The Jakarta Post
Brewing potential: Indonesia is the world’s fourth largest coffee producer, but needs to focus on sustainable production and increased market reach. (Shutterstock/Portumen)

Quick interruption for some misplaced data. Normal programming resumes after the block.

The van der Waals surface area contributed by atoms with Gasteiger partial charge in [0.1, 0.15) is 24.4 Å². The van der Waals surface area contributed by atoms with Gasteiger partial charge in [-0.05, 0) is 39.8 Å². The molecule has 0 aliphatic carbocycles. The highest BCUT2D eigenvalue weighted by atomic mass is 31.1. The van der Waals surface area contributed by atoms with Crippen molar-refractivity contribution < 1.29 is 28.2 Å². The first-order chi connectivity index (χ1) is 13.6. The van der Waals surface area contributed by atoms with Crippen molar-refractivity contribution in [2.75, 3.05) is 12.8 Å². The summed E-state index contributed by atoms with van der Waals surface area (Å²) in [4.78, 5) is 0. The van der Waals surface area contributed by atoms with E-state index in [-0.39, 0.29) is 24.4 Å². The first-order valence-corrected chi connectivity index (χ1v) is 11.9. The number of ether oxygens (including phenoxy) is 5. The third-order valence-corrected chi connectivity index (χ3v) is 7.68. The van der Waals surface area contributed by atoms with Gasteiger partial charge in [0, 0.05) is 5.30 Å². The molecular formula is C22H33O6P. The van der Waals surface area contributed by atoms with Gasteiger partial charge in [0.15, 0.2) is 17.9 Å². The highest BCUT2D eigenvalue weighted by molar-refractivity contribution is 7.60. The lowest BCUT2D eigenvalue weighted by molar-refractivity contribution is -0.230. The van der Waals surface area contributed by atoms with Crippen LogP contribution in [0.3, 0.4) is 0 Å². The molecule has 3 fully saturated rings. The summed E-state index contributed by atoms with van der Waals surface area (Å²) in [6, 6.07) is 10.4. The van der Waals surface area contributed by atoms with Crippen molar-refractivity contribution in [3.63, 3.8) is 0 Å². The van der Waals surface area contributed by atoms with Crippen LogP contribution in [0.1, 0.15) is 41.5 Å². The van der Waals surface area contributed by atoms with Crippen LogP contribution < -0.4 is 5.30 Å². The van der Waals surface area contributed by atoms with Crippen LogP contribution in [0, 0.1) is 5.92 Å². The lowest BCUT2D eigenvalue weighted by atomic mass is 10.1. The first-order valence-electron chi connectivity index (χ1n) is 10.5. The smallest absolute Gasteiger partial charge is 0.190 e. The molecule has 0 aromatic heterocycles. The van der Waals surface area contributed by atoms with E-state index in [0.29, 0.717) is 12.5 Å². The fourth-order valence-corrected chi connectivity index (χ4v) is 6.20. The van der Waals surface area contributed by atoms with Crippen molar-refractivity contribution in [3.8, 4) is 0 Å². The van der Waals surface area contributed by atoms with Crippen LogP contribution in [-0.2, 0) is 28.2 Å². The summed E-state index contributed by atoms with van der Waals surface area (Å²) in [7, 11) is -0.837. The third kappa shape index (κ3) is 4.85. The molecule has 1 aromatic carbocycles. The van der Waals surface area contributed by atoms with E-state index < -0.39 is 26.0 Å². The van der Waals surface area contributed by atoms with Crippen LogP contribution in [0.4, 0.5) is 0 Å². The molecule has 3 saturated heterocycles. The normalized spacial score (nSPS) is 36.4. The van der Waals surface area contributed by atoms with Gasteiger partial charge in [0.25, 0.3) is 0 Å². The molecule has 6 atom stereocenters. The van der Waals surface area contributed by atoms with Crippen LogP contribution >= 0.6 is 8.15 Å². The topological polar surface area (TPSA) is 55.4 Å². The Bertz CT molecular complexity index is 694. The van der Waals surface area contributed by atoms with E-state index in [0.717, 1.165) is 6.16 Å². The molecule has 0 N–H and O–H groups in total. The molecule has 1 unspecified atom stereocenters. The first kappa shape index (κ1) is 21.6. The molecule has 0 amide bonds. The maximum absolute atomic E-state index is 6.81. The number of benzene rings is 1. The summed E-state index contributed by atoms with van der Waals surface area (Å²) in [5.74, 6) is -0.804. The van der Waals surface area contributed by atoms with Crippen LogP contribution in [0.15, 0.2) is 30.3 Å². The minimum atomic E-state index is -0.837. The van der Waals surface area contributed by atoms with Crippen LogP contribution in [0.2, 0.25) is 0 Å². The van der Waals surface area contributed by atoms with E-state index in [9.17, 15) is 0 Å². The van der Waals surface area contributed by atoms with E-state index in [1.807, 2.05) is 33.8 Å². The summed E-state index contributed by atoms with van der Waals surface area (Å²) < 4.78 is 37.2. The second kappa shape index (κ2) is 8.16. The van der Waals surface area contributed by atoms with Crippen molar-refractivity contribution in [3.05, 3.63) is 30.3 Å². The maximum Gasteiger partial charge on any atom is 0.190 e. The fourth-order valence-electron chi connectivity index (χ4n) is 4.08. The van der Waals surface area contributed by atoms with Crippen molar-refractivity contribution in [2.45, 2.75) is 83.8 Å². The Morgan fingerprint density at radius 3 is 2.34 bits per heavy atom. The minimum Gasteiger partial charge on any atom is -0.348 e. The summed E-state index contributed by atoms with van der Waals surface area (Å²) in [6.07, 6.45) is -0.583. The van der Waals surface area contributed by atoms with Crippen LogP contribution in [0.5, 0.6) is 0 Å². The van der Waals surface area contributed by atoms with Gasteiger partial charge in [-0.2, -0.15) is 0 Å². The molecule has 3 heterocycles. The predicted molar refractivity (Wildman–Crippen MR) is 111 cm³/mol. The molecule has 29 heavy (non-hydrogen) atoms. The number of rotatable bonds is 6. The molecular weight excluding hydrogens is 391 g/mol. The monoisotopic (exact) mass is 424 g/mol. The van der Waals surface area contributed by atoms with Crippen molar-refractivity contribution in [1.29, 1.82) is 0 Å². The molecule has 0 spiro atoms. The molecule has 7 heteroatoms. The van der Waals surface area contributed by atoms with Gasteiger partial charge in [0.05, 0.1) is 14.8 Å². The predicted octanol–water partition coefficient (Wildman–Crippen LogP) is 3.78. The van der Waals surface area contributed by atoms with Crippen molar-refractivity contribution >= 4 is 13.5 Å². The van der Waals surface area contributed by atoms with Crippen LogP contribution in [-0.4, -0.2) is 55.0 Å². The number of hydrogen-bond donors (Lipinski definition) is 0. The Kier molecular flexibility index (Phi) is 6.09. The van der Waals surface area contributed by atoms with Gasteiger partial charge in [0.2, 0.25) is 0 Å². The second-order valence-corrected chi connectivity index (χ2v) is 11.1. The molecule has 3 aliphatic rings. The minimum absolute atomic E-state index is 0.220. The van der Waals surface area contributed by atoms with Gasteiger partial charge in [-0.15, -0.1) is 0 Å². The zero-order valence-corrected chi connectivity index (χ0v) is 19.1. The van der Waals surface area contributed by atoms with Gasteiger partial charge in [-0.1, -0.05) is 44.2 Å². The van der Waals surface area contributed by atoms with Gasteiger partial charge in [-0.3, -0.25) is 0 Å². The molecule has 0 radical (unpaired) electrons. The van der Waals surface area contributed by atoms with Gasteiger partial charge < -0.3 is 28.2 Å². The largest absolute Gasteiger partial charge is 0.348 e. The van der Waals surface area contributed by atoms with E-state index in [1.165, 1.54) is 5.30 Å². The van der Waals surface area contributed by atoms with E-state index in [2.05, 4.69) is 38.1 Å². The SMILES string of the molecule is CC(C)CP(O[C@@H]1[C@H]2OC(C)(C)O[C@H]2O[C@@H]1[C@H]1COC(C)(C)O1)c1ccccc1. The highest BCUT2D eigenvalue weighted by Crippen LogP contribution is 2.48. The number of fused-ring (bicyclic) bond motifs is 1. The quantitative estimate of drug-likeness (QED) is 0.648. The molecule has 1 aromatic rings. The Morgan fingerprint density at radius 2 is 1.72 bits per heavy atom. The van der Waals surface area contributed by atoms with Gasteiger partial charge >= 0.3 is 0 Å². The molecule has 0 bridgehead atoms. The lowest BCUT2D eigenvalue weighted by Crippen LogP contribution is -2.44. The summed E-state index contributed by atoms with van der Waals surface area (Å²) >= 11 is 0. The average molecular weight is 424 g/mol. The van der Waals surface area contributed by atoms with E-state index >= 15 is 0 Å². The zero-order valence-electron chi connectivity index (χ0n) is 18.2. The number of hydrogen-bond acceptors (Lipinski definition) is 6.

Coffee is one of those things you either chug religiously to fuel your morning or sip daintily while people-watching at a scenic cafe. A coffee habit does not need to be costly, as the popularity of takeaway coffee shops attests to. But before the iced coffee boom of recent times, Indonesia’s coffee scene was perhaps best exemplified by Anomali Coffee. Established in 2007, Anomali Coffee is a coffee roasting company that offers beans from various regions in Indonesia. Along the way, it started to include coffee equipment, barista classes and its own cafe among its offerings. In its “Ngupi Lestari” (sustainable coffee) webinar, Anomali Coffee co-owner Irvan Helmi, who also chairs the Sustainable Coffee Platform of Indonesia (SCOPI), said that in the early days, not many had thought about selling coffee as a long-term business. “I went to the Sinar sh...
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